This is the gruesome moment an elderly woman had 23 contact lenses removed from her eyeball.
Eye doctor Katerina Kurteeva, from Newport Beach, California, can be seen scraping the stack of lenses out with a Q-tip.
The patient, who is in her 70s, went to the eye doctor when her vision gradually turned blurry and a sharp pain in her eyes became unbearable.
Even though seniors are encouraged to visit an eye doctor once a year for checkups, this woman had not been checked in two years.
Dr Kurteeva said the woman had been wearing contact lenses for 30 years and believes it was a case of extreme oversight.
The patient was lucky not to have lost her vision or suffered an infections, the doctor said. She told Dr Kurteeva she felt like there was something in her eye she couldn’t get out.
Initially, Dr Kurteeva thought the patient had a piece of broken contact lens on her eye or debris from makeup.
It was only when she used an eyelid speculum to hold open the upper and lower eyelid at the same time and asked the patient to look down that she noticed the edges of a couple of lenses stuck together.
Dr Kurteeva said in her 20 years as an optometrist, she had ‘never seen anything like it’.
A total of 23 daily contact lenses were trapped in an American woman’s eye
Dr Kurteeva counted 23 separate lenses that had got stuck in one of her patient’s eyes
Dr Kurteeva said she’d never seen anything like it in all her 20 years of working as an eye doctor
She pulled them out but could still see more, so she got her assistant to record the removal on her phone.
Once out, the Californian eye doctor peeled them apart and counted 23 in total.
She told Insider she had never seen anything like it in all her 20 years of practice.
The patient instantly felt much better but was just as stunned, and asked the doctor if she was sure there were that many.
The grisly video went immediately viral, with optometrists from Europe, Mexico and South America using it to warn people to take their lenses out every night.
Dr Kurteeva begged her patient to stay away from contact lenses and give her eyes a break, but she put some straight back in.
Ophthalmologist Dr Katerina Kurteeva didn’t notice the lenses at first as they were hiding at the back of the woman’s eye
Dr Kurteeva used a Q-tip to gently pull out the blob of old lenses
The lenses had been in there for two years, and the patient had forgotten to remove them
Optometrists around the world are using the graphic video to educate their patients on the importance of removing contact lenses every day before bed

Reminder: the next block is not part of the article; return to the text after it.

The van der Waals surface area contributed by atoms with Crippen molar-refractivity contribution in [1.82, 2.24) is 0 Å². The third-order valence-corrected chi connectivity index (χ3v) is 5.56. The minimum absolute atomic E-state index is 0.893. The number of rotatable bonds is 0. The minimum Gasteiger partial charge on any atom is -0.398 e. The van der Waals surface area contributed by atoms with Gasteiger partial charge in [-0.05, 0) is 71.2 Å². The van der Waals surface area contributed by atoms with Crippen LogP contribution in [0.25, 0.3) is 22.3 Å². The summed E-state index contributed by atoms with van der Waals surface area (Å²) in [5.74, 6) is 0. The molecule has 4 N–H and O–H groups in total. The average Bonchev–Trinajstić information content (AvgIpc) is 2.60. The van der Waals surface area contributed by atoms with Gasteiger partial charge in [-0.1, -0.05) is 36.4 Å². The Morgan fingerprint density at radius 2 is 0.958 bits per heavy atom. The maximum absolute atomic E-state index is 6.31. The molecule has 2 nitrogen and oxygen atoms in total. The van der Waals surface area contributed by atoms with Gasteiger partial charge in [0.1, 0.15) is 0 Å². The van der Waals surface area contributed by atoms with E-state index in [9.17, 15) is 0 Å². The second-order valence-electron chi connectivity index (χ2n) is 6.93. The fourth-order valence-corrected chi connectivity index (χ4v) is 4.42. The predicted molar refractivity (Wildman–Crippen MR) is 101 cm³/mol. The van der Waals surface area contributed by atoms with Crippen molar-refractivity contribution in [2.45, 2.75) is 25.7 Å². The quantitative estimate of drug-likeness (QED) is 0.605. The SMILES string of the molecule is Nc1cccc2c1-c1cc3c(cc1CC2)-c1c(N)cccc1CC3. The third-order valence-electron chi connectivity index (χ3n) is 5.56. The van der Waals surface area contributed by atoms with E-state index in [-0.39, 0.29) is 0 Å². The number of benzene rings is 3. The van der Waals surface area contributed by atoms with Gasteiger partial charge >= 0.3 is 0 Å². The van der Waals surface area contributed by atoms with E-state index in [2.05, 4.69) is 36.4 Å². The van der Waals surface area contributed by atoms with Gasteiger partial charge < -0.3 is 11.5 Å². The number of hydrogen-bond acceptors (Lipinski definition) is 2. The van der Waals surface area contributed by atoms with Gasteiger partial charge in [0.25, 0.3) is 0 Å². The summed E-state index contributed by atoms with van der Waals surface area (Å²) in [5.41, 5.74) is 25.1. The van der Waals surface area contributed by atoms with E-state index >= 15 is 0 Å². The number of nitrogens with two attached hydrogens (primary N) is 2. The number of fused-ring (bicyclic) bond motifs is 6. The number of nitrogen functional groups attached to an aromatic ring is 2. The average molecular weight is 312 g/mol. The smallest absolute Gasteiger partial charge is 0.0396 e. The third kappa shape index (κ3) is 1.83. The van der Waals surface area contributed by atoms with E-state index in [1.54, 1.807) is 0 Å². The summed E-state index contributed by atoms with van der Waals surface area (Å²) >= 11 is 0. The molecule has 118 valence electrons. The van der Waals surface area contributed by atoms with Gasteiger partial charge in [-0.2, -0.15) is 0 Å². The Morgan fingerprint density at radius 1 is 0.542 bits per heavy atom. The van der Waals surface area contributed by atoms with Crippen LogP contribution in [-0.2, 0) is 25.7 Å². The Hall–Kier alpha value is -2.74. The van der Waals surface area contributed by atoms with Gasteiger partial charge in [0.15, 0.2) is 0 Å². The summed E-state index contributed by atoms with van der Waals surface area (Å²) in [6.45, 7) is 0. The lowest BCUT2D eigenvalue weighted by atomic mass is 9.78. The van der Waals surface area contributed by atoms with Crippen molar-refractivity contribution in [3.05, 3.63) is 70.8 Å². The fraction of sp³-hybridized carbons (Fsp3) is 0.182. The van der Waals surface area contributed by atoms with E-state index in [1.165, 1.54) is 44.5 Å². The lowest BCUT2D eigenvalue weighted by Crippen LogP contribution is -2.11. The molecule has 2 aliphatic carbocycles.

A month after the removal, the doctor said her vision was back to normal and she was feeling infinitely better.
The eye doctor said she doesn’t know how the patient forgot to remove the lenses for all that time, but it might be due to the fact she has been wearing lenses for 30 years.
When wearing lenses for a long time, an individual’s corneal nerve endings will become desensitized, meaning the woman would not have felt the 23 lenses as intensely.
Her age may have also been a factor, Dr Kurteeva said, as older people have a much deeper eyelid fornix — the least sensitive area — and so the contact lenses stayed there for years without troubling her.
WHY SHOULDN’T YOU SWIM OR SHOWER WHILE WEARING CONTACT LENSES?
Swimming or showering while wearing contact lenses puts a person at risk of blindness.
Acanthamoeba keratitis (AK), an amoeba found in water around the world, can infect the cornea – the ‘clear window’ at the front of the eye.
The burrowing amoeba can penetrate through the eyeball, causing total vision loss within just a matter of weeks.
An analysis of all incidents recorded in the past 18 years showed that 86 per cent of patients had swam with their lenses in, according to a study published in the British Journal of Ophthalmology.
Contact lenses can create small abrasions in the eye, which make it easier for the amoeba to attach when the eye comes into contact with water.
As well as the risk of swimming, the scientists also highlighted the risk of rinsing lenses with tap water.
Acanthamoeba, which feed on bacteria, can be present in all forms of water, including lakes, oceans, rivers, swimming pools, hot tubs and even showers.
It can also be found in tap water and soil.
Although AK are generally harmless to humans, cornea infections can be extremely painful.
Treatment usually involves antiseptic drops that kill the amoeba, which may need to be taken every hour for the first few days, even while sleeping.
Source: Moorfields Eye Hospital